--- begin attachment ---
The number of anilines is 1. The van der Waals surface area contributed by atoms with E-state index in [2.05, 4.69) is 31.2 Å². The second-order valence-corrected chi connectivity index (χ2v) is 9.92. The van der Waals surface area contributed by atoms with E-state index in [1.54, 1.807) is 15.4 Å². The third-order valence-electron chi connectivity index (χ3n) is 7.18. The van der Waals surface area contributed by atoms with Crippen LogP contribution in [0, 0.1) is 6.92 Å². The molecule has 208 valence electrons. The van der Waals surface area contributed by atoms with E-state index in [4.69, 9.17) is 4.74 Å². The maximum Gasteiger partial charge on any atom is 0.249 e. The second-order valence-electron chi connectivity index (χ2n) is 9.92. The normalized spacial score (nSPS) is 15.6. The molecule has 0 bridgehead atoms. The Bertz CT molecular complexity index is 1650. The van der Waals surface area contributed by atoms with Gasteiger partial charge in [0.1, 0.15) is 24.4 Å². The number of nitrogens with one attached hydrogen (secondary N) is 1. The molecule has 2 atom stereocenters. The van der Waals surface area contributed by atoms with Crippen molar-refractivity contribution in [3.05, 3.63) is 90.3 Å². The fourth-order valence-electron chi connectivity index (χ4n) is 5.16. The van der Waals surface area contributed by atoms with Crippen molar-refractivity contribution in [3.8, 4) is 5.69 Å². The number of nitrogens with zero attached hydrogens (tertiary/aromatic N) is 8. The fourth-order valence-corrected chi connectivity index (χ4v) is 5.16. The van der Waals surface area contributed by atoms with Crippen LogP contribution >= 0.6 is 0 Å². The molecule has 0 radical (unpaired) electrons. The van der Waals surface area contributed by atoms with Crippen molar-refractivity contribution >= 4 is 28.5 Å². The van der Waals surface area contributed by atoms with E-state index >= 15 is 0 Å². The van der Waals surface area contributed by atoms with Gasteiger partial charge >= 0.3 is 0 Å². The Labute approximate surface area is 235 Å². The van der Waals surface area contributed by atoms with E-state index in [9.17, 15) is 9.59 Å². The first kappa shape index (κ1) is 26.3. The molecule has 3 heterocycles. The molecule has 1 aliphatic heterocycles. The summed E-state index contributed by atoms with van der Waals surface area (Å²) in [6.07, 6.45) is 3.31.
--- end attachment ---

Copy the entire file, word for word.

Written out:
The number of anilines is 1. The van der Waals surface area contributed by atoms with E-state index in [2.05, 4.69) is 31.2 Å². The second-order valence-corrected chi connectivity index (χ2v) is 9.92. The van der Waals surface area contributed by atoms with E-state index in [1.54, 1.807) is 15.4 Å². The third-order valence-electron chi connectivity index (χ3n) is 7.18. The van der Waals surface area contributed by atoms with Crippen LogP contribution in [0, 0.1) is 6.92 Å². The molecule has 208 valence electrons. The van der Waals surface area contributed by atoms with E-state index in [4.69, 9.17) is 4.74 Å². The maximum Gasteiger partial charge on any atom is 0.249 e. The second-order valence-electron chi connectivity index (χ2n) is 9.92. The normalized spacial score (nSPS) is 15.6. The molecule has 0 bridgehead atoms. The Bertz CT molecular complexity index is 1650. The van der Waals surface area contributed by atoms with Gasteiger partial charge in [0.1, 0.15) is 24.4 Å². The number of nitrogens with one attached hydrogen (secondary N) is 1. The molecule has 2 atom stereocenters. The van der Waals surface area contributed by atoms with Crippen molar-refractivity contribution in [3.05, 3.63) is 90.3 Å². The fourth-order valence-electron chi connectivity index (χ4n) is 5.16. The van der Waals surface area contributed by atoms with Crippen molar-refractivity contribution in [3.8, 4) is 5.69 Å². The number of nitrogens with zero attached hydrogens (tertiary/aromatic N) is 8. The fourth-order valence-corrected chi connectivity index (χ4v) is 5.16. The van der Waals surface area contributed by atoms with Crippen LogP contribution >= 0.6 is 0 Å². The molecule has 0 radical (unpaired) electrons. The van der Waals surface area contributed by atoms with Crippen molar-refractivity contribution >= 4 is 28.5 Å². The van der Waals surface area contributed by atoms with E-state index >= 15 is 0 Å². The van der Waals surface area contributed by atoms with Gasteiger partial charge >= 0.3 is 0 Å². The Labute approximate surface area is 235 Å². The van der Waals surface area contributed by atoms with E-state index in [9.17, 15) is 9.59 Å². The first kappa shape index (κ1) is 26.3. The molecule has 3 heterocycles. The molecule has 1 aliphatic heterocycles. The summed E-state index contributed by atoms with van der Waals surface area (Å²) in [6.07, 6.45) is 3.31.